Humans have used asbestos for thousands of years, but it was not until the industrial revolution when it was heavily mined and used in virtually every aspect of manufacturing, construction, and transportation sectors. Asbestos is a naturally occurring silica material generally harvested through mining operations.
In the late 1970s and 1980s, as the general public became aware of the dangers associated with asbestos, state and federal government agencies banned a majority of asbestos use in the United States. The danger of asbestos is that fibers can be inhaled and become lodged in the protective layer of tissue, known as the mesothelium, which lines the chest, lungs, chest, and abdomen. Once the fibers become trapped in the mesothelium, it can metastasize into a deadly form of cancer known as mesothelioma. It can also cause devastating scarring of the lung tissue, known as asbestosis, and other serious respiratory illnesses.
While asbestos is no longer commonly used, we are far from being rid of it, as it is found in many buildings throughout the Commonwealth of Massachusetts. Once a building deteriorates to the point of crumbling, or property owners wish to renovate or demolish a structure containing asbestos, the public and workers are put at risk for exposure. For this reason, asbestos abatement (removal) must be done with a strict adherence to state and federal law.
In the Commonwealth of Massachusetts, the Department of Labor Standards (DLS) Asbestos Program is responsible for regulation of asbestos abatement and occupational asbestos safety. According to Asbestos Program guidelines, all personnel dealing with asbestos must be certified. This includes asbestos contractors, asbestos inspectors, management planners, project designers, supervisors, training providers and asbestos workers.
As our Boston mesothelioma attorneys can explain, even a worker who is doing asbestos removal without compensation (read: favor to a friend) must possess proper certification. It should also be noted even asbestos workers who are certified must be supervised by a licensed asbestos supervisor.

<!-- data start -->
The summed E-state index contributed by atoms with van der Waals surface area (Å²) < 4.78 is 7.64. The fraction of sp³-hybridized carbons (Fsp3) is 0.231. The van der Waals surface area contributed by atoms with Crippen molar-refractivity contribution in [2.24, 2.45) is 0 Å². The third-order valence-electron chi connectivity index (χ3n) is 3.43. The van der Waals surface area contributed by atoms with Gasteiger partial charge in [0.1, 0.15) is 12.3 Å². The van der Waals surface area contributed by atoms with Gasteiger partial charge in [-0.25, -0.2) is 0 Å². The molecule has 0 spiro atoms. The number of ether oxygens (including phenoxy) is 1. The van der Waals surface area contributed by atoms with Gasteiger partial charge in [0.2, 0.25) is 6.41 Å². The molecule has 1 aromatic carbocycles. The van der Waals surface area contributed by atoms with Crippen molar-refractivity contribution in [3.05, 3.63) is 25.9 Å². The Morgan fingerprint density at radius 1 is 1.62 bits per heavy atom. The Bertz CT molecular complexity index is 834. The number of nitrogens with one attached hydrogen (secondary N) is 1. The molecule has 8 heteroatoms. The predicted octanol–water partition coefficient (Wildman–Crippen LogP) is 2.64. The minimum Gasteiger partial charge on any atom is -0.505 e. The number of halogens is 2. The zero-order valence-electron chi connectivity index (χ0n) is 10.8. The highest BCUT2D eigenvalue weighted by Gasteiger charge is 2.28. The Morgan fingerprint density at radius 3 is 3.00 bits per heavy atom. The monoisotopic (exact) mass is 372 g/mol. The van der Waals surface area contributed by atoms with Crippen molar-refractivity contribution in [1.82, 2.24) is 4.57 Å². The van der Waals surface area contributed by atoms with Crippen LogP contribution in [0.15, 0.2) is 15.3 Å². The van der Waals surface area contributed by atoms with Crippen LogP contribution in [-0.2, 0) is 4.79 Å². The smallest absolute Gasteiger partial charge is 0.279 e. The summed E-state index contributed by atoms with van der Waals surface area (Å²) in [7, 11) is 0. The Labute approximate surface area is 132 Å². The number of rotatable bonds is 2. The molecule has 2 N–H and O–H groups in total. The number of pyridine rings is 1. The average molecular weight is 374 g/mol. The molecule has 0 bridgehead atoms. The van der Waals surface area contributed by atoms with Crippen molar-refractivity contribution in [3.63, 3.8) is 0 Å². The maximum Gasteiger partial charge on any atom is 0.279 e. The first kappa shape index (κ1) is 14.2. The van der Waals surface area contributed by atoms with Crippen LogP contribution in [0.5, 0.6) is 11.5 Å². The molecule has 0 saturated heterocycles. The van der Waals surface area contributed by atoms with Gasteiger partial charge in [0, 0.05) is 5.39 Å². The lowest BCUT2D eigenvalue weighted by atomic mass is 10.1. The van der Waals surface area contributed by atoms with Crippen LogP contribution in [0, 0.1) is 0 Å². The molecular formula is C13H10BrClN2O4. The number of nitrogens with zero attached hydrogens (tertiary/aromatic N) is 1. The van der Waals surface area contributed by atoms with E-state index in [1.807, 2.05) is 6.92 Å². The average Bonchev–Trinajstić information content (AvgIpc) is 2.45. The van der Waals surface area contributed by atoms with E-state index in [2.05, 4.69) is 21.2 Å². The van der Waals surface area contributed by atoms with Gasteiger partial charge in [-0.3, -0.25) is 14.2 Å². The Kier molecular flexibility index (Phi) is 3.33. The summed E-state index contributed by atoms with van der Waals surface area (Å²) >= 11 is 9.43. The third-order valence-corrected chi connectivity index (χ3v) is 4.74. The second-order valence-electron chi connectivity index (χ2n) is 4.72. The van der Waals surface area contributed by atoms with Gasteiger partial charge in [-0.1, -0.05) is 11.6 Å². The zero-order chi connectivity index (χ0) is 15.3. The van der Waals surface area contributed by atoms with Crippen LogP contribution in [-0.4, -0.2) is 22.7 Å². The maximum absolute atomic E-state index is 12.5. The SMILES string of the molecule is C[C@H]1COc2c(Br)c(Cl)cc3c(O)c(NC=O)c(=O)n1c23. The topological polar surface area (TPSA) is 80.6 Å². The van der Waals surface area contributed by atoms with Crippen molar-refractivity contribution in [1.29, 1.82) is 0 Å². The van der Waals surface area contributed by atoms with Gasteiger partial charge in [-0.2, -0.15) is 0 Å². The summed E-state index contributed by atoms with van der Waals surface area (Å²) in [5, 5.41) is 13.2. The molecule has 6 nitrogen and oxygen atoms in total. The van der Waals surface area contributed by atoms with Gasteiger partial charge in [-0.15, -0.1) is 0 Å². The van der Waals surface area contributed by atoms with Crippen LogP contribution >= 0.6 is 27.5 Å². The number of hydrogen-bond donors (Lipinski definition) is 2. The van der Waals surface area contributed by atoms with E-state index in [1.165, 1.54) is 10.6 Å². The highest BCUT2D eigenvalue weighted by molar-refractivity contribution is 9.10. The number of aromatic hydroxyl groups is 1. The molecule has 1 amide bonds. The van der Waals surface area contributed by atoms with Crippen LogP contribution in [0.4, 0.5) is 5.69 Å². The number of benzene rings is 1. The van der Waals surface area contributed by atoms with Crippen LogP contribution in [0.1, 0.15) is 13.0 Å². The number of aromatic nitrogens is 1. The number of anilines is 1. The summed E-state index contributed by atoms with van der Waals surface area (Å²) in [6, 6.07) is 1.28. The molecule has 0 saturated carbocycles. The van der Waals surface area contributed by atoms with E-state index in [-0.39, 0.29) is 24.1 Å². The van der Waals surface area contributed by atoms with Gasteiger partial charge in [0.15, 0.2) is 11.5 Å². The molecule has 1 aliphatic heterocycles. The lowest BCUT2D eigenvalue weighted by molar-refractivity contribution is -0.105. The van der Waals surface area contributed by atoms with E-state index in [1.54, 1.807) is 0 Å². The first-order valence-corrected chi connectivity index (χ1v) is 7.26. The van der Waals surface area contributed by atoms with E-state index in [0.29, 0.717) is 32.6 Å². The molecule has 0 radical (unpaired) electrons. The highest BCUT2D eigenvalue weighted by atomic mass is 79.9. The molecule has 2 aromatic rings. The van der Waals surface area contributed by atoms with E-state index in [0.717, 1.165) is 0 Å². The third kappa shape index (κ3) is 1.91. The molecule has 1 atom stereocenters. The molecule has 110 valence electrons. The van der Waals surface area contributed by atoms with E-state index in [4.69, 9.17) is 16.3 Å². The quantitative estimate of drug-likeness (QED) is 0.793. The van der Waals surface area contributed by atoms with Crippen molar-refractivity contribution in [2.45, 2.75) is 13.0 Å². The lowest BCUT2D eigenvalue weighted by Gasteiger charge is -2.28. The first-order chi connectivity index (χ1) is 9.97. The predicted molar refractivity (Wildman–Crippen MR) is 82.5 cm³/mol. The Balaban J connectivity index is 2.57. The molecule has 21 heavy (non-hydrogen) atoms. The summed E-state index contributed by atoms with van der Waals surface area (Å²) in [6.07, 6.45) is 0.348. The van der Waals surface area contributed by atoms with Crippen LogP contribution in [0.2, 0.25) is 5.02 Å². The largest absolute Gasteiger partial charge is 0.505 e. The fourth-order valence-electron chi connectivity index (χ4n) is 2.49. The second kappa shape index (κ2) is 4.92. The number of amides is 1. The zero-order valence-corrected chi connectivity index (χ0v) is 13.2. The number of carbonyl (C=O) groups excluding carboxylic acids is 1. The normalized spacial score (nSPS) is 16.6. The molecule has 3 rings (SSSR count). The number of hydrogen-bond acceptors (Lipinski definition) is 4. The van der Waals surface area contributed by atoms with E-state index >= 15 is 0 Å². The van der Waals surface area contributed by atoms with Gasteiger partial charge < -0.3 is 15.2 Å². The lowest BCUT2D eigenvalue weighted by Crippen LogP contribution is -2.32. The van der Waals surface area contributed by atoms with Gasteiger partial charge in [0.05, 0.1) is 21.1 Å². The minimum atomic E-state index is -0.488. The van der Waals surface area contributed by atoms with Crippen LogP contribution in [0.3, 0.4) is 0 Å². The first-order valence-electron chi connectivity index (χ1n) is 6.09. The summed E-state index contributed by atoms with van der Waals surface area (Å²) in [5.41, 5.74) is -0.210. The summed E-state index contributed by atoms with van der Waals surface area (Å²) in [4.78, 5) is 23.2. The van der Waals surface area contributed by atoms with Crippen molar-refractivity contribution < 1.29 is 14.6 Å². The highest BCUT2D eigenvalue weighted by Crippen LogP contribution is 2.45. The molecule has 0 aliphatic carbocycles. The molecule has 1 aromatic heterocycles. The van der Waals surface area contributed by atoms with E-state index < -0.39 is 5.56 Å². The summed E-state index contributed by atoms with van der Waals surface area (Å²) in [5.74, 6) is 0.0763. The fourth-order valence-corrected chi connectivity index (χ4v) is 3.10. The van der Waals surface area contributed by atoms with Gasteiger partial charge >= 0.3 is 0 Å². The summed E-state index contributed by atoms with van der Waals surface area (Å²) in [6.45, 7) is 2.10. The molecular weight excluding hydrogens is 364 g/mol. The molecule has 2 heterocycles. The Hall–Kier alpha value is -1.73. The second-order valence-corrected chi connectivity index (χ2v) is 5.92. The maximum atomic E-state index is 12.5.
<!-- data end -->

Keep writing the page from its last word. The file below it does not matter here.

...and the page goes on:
Before any asbestos abatement commences in Massachusetts, an analysis must be performed to determine if asbestos is present and, if so, what type of asbestos is present. Asbestos analytical services are further classified into four categories ranging from A through D. For example, holders of a Class A asbestos analysis certificate must be trained and certified in use of polarized light microscopy for bulk sample analysis in buildings required to adhere to Asbestos Hazard Emergency Response Act (AHERA).
These regulations are taken very seriously, and for good reason, because asbestos is extremely dangerous to workers, their families, and other members of the community when not handled correctly. This, however, does not mean everyone follows the law. We have seen all too many property owners who do not have an asbestos inspection and do not tell their untrained workers they are dealing with a highly carcinogenic substance. These same landowners then have their laborers throw asbestos-laden construction debris away in ordinary unsealed trash bags, rather than wetting the debris and placing it in sealed plastic containers for transportation to a certified hazardous waste facility.
This negligent behavior creates additional risks to sanitation workers and the general community, as the bags are being crushed in the back of a garbage truck and driven across the town.
If you or a loved one is diagnosed with mesothelioma in Boston, call for a free and confidential appointment at 1-888-367-2900.
Asbestos Program, Department of Labor Standards (DLS)
More Blog Entries:
Bankrupt Asbestos Producer Sets Aside $375.5 Million for Future Mesothelioma Victims, Jan. 24, 2015, Boston Asbestos Injury Lawyer Blog